Basketball / BJ-League | BJ-LEAGUE NOTEBOOK

Takamatsu struggling to turn things around

by Ed Odeven

Staff Writer

The Takamatsu Five Arrows have had a topsy-turvy season. It started off fairly well, with a 13-7 record to open up the season.

But the team has experienced a dramatic nosedive in recent weeks. Third-year bench boss Kenzo Maeda’s team (17-23) has lost 12 of its last 16 games, including eight straight from Jan. 13 to Feb. 9, and is currently in seventh place in the 10-team Western Conference.

After a historically bad 2011-12 campaign (2-50, the worst in league history), the Five Arrows made big strides last season, finishing 22-30. And now the team is attempting to qualify for postseason play for the first time since going 33-19 in 2008-09 under original coach Motofumi Aoki, who has led three franchises since then — Tokyo Apache, Shinshu Brave Warriors and his current club, the Tokyo Cinq Reves.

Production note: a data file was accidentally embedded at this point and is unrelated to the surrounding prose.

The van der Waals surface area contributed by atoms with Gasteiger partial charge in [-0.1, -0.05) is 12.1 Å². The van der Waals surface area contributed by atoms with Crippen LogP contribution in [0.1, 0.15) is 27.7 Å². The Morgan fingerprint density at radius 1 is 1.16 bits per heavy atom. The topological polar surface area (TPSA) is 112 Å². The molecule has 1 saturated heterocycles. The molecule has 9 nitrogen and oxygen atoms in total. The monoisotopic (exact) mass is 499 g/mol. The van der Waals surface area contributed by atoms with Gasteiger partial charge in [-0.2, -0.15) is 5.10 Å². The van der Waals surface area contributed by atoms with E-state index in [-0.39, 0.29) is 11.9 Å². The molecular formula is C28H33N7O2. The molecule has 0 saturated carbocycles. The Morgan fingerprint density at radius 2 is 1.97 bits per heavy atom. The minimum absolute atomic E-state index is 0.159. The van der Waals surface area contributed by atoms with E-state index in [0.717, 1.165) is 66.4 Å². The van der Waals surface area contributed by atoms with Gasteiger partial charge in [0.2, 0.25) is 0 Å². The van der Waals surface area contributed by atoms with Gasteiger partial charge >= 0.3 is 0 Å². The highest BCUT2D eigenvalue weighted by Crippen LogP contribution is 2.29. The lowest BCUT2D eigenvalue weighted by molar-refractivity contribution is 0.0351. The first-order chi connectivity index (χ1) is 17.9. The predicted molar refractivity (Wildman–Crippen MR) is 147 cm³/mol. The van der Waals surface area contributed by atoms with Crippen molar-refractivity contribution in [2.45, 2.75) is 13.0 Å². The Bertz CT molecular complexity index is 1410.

Can the Five Arrows play more consistent basketball over the final 12 games of the regular season?

For starters, they’ll be put to the test this weekend against the visiting Sendai 89ers (20-20).

Last weekend, Takamatsu won back-to-back games, beating the visiting Shimane Susanoo Magic and cobbling together their first winning streak since triumphing in three straight between Dec. 31 and Jan. 5.

“I think the team’s spirit has always been high on making the playoffs,” center Paul Williams, a St. Bonaventure (New York) product, told The Japan Times on Wednesday evening. “That has been our goal since Day 1, but after last weekend’s wins it definitely helped everyone see how every game now is very important to us.

“There really is no excuse for our struggles in the past two months. We are still a good team, learning from every game we play.”

Maeda has maintained his confidence in his players despite the team’s struggles.

“Coach Maeda would just remind us that we are a good team and to be confident when we play,” said Williams. “He was very positive with us during our struggles.